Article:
There was an interesting article earlier this week concerning IP blocking by Wikipedia, a wildly popular online encyclopedia tool. Wikipedia’s “Arbitration Committee” of experienced volunteer editors voted to block changes from all IP addresses owned or operated by the Church of Scientology and its associates.
Is this censorship or good enforcement? Read on, and you decide.
After a lengthy internal review, the website decided that the ban was an appropriate response to the “edit wars” concerning Scientology entries. Officially, the site promotes itself as an encyclopedia with a “neutral point of view” and discourages those who edit “in order to promote their own interests” . Wikipedia also frowns on those who use the encyclopedia to advance personal agendas and ideological or religious disputes.
Multiple editors have been “openly editing [ONLY Scientology-related articles] from Church of Scientology equipment and apparently coordinating their activities,” according to evidence collected by Wiki admins. On Register.com, one Wiki admin explains that policing edits from Scientology machines has been time-consuming and challenging because multiple myriad editors hide behind a small number of IP addresses and, the IP address of each editor is constantly changing. This prevents admins from determining whether a single editor is using multiple Wikipedia accounts to abuse the system. This is known as sockpuppeting, and it is not allowed on Wikipedia. “Wikifiddlers” often hide their identity behind open proxies to foil Wiki admins.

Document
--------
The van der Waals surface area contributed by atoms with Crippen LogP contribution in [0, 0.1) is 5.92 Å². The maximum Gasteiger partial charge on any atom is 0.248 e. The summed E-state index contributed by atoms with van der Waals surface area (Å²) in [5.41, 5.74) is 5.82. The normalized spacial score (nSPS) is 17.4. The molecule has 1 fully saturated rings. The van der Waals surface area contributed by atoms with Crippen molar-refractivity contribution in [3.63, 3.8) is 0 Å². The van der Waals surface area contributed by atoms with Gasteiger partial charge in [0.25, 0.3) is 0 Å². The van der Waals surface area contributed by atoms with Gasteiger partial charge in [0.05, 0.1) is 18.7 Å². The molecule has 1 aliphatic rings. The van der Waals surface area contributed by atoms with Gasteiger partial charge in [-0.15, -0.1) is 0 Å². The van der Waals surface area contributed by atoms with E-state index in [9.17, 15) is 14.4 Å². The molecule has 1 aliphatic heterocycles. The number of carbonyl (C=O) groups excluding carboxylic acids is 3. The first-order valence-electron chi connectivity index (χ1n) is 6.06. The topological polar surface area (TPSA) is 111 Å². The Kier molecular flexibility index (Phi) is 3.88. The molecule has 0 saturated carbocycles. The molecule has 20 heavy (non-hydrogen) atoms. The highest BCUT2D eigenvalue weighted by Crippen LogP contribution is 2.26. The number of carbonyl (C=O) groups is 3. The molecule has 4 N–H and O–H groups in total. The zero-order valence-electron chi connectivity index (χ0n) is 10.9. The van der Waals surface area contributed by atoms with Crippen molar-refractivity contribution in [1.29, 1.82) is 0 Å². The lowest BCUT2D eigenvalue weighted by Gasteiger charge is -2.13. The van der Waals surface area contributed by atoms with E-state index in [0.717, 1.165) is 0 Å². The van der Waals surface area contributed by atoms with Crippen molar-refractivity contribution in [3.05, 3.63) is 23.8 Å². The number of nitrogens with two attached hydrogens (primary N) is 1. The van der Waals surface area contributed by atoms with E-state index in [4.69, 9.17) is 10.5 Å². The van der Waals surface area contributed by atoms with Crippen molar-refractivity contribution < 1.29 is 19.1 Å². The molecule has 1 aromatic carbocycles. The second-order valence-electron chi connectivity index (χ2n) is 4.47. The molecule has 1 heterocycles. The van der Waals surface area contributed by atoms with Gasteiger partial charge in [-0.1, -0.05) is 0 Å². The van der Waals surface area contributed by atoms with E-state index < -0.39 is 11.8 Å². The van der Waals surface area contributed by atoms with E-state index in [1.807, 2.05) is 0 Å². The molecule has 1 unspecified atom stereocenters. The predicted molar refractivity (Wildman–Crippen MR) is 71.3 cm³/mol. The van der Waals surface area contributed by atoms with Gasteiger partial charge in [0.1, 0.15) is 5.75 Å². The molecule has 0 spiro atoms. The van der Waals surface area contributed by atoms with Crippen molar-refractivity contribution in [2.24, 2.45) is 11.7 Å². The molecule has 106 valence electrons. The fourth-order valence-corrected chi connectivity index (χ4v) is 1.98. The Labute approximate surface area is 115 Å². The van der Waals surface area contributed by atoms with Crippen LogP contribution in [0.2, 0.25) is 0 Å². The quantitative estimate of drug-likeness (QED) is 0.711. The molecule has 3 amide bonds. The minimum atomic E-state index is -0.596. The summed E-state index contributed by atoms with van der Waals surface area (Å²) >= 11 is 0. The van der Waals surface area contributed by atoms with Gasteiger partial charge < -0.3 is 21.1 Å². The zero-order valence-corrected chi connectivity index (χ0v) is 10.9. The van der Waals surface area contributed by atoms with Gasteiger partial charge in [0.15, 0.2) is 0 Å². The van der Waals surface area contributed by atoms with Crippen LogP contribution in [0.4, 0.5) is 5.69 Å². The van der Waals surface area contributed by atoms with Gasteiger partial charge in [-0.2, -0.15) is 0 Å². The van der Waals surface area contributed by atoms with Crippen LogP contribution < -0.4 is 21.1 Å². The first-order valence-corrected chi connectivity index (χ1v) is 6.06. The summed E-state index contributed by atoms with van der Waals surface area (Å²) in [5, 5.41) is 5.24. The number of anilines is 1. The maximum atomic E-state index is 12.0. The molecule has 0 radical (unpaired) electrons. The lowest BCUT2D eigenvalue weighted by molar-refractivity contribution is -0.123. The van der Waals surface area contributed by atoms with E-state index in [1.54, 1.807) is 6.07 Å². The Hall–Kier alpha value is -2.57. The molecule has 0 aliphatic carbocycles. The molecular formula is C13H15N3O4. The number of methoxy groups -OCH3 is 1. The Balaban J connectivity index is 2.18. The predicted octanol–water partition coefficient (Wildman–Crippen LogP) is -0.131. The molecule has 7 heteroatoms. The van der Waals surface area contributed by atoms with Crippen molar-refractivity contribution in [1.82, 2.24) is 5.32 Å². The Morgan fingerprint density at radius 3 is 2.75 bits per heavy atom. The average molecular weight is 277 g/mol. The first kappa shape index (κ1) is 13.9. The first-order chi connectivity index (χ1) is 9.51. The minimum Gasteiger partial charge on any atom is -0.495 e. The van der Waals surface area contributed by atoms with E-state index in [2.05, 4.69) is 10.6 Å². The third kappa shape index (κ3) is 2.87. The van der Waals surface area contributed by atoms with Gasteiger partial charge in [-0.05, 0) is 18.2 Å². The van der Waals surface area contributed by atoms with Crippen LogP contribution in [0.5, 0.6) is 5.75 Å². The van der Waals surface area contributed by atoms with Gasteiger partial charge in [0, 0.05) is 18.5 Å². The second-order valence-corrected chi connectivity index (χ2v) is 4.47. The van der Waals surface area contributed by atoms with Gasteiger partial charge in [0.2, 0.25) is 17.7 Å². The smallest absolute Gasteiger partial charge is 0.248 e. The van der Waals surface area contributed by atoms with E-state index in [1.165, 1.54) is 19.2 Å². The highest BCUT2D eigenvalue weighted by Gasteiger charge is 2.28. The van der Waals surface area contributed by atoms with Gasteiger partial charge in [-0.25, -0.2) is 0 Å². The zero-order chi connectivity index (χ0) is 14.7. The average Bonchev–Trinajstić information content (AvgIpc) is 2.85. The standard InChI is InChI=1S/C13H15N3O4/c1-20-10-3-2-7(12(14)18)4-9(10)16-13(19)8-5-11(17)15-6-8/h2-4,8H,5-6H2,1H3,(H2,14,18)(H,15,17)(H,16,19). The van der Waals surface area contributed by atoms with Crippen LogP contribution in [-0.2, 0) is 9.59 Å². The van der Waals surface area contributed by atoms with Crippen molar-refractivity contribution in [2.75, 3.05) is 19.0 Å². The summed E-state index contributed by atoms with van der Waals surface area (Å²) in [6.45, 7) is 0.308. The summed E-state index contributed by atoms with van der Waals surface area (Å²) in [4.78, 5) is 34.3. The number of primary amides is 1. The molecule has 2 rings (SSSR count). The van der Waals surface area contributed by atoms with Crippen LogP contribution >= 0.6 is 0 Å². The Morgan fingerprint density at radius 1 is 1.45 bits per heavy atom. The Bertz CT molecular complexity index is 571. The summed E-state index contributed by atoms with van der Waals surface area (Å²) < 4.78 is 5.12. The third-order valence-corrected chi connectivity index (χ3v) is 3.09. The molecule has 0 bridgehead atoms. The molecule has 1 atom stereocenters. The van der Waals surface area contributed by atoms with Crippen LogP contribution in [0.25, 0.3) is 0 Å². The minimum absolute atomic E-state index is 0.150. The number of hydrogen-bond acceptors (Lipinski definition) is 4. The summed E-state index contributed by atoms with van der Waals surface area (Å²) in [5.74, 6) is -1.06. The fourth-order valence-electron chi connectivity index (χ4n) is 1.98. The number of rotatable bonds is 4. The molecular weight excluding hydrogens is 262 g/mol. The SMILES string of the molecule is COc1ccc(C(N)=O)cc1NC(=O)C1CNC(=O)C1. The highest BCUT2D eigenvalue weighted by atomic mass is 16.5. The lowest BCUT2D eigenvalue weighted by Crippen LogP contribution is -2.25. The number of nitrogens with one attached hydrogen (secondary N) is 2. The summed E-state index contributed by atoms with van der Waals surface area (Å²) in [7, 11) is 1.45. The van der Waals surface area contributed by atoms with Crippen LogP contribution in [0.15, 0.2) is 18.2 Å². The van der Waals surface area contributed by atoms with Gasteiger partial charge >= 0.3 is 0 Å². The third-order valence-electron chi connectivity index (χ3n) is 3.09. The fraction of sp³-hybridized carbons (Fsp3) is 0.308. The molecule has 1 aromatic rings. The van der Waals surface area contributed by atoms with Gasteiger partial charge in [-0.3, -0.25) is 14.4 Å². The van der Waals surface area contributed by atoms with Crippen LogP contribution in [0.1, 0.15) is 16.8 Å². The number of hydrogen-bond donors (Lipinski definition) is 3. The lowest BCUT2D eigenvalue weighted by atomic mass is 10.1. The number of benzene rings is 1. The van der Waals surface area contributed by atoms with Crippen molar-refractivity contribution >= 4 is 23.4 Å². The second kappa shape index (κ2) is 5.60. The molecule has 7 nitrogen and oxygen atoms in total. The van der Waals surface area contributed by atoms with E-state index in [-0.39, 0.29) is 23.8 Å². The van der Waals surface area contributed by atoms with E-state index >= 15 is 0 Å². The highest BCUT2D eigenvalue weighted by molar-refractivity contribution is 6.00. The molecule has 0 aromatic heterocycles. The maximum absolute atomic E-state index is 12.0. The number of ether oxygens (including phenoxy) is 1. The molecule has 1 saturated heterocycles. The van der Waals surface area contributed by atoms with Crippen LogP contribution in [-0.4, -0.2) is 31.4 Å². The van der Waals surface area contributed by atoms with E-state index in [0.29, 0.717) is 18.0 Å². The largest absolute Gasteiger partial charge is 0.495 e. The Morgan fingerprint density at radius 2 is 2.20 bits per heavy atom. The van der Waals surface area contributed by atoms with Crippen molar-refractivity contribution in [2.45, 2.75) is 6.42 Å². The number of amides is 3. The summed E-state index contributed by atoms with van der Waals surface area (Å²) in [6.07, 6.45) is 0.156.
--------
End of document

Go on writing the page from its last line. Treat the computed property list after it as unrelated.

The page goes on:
“Our alternatives are to block them entirely, or checkuser every ‘pro-Scientology’ editor on this topic. I find the latter unacceptable,” wrote one ArbComer. “It is quite broad, but it seems that they’re funneling a lot of editing traffic through a few IPs, which make socks impossible to track.” Most of these editors in question only edit Scientology-related articles. In Wiki talk, they are “single purpose accounts,” and these IP address may be banned as a preventative measure.
Because the multiple editors behind a small number of IP addressing, sockpuppeting, as well as advancing religious agenda, the Arbitration Committee ruled that Scientology IPs are “to be blocked as if they were open proxies.”
To learn more about anonymous editing to Wikipedia, check out WikiScanner and the soon to be released WikiScanner2. These tools created by Virgil Griffith use a publicly searchable database that links millions of anonymous Wikipedia edits to the organizations where those edits apparently originated. WikiScanner cross-references edits with data on the owners of the associated block of IP addresses. Griffith exposed how insiders at the Central Intelligence Agency and other companies were surreptitiously deleting or changing information that was unflattering to the organization.